For veterans, home from war doesn't mean the battle is over
President Donald Trump announced Monday the U.S. will "fight to win” in Afghanistan. Senior officials said Tuesday up to 3,900 additional U.S. troops will be deployed in what is already the nation’s longest war. The escalation of troops will no doubt coincide with an escalation in the need for veteran services.
At the Canandaigua VA Medical Center, home to the national Veterans Crisis Line and Center of Excellence in Suicide Prevention, one veteran is adding his voice in hopes of helping other vets.
After Russell Jackson returned from two tours as a Navy corpsman during Operation Desert Storm, he thought he could go it alone — adjust to civilian life with all the might and fortitude it took to survive in war. As a corpsman, trained to fight alongside Marines as a medic attached to a Marine field unit, Jackson experienced horrors he couldn’t let go. Programmed to be combat-ready 24/7, simply adjusting to a different structure and different pace of life was hard in itself, Jackson said from the Canandaigua VA. There, he eventually found the help he needed.
But not before severe depression and post traumatic stress disorder took him to a dark place.
“My life was completely out of control,” said Jackson, 50, a Philadelphia native who eventually came to Canandaigua. He mentioned “multiple suicide attempts.”
In denial for many years, Jackson said he had known deep down he was in trouble. But he couldn’t admit it outright. “I had a good idea, but denial was a whole lot better,” he said.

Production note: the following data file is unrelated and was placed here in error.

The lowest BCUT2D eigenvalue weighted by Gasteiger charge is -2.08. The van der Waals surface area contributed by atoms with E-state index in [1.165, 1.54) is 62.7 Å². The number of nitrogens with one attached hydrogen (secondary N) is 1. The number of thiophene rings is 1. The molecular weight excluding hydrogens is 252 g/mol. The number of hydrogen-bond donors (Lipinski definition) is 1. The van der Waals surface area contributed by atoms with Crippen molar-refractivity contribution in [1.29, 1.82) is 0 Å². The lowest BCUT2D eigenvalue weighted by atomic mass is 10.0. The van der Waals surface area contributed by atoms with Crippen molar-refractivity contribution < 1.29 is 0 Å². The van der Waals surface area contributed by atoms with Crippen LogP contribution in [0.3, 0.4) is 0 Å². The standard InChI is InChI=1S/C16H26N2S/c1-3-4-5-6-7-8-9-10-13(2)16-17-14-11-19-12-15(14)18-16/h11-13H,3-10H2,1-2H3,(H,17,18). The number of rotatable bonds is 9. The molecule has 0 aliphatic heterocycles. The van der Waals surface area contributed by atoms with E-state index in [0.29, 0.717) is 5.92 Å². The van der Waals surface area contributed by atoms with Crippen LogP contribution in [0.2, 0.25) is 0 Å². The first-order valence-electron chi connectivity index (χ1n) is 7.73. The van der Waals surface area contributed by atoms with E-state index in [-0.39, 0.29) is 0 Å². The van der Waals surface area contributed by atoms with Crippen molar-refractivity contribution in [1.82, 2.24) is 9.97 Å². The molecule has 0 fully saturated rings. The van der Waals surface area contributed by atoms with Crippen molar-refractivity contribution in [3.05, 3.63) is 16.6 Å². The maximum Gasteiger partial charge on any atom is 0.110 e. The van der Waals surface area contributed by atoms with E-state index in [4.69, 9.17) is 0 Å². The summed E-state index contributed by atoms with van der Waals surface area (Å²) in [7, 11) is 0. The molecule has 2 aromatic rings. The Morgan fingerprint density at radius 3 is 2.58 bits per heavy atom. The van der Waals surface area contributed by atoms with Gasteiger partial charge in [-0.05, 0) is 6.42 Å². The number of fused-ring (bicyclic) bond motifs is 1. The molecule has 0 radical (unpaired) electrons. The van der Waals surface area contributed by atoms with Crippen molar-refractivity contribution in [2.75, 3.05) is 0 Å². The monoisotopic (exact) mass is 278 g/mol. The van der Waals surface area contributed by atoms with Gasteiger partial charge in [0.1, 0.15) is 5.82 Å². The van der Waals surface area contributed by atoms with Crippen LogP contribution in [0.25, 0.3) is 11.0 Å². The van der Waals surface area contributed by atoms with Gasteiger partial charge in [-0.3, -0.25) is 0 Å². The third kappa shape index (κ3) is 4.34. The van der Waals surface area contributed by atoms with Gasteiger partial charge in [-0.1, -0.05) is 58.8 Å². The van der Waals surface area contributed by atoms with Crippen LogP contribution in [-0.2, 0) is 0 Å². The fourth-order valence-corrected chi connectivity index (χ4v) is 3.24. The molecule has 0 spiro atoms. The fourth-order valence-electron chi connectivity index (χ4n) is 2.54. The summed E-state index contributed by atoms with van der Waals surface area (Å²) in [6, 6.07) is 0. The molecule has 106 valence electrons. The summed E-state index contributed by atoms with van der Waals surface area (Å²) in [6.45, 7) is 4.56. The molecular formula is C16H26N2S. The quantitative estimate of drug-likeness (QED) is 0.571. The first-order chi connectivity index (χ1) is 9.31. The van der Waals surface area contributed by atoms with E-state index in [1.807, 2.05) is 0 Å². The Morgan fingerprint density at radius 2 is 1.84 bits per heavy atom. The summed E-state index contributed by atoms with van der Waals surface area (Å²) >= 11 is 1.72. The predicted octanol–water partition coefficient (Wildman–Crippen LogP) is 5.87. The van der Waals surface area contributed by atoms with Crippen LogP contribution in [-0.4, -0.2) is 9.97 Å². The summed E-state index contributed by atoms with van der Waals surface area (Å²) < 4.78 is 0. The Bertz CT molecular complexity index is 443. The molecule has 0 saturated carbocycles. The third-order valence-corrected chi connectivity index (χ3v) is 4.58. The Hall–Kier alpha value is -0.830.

In 2008, he found the VA — or the VA found him.
“I listened,” he said, adding that he began “to trust.” The support he received “was huge,” he said. He attributes his faith in God and professionals at the VA for saving his life.
He talked about the VA’s Compensated Work Therapy, a vocational rehabilitation program that he has been involved in most recently. It helps vets enrolled in the VA with individualized treatment that includes resumé guidance, interviewing skills, career assessment, job searching, character building, and supportive counseling.
Through the program, Jackson has been working as a biomedical engineer technician. The program has helped him put his recent college degree to use right away.
This past May, Jackson graduated with an associate in science degree from Finger Lakes Community College, where he received accolades including the Rochester Area Colleges Outstanding Adult Student Award. The award recognizes adults who have been especially successful at balancing college study with professional and personal responsibilities.
Now he’s headed to SUNY Upstate Medical University in Syracuse on a full scholarship. He has his eye on a career in respiratory therapy. He wants to stay in critical care and is interested in sleep studies that relate to health, as well, he said.
Since the military, Jackson recounted having numerous jobs. He has been a bouncer, a property manager, a juvenile correction officer. He has been a trauma technician. Now, as he works toward his next college degree and new career, he thinks a lot about those at the VA who played a role in saving his life. He is grateful.
He talked about what it’s like to heal. He is far from where he was nearly 10 years ago. But that is not something he takes for granted because healing is “an ongoing process,” he said: “It will be a lifetime.”
Jackson has a message for fellow vets. The VA “is willing to help any veteran who is willing to help themselves,” he said. “VA programs. They do work.”
By the numbers
11-20% Iraq/Afghanistan veterans with PTSD in a given year
12% Desert Storm veterans with PTSD in a given year
30% Vietnam veterans expected to have PTSD in their lifetime
SOURCES: Figures for U.S. population, U.S. Department of Veterans Affairs, National Center for PTSD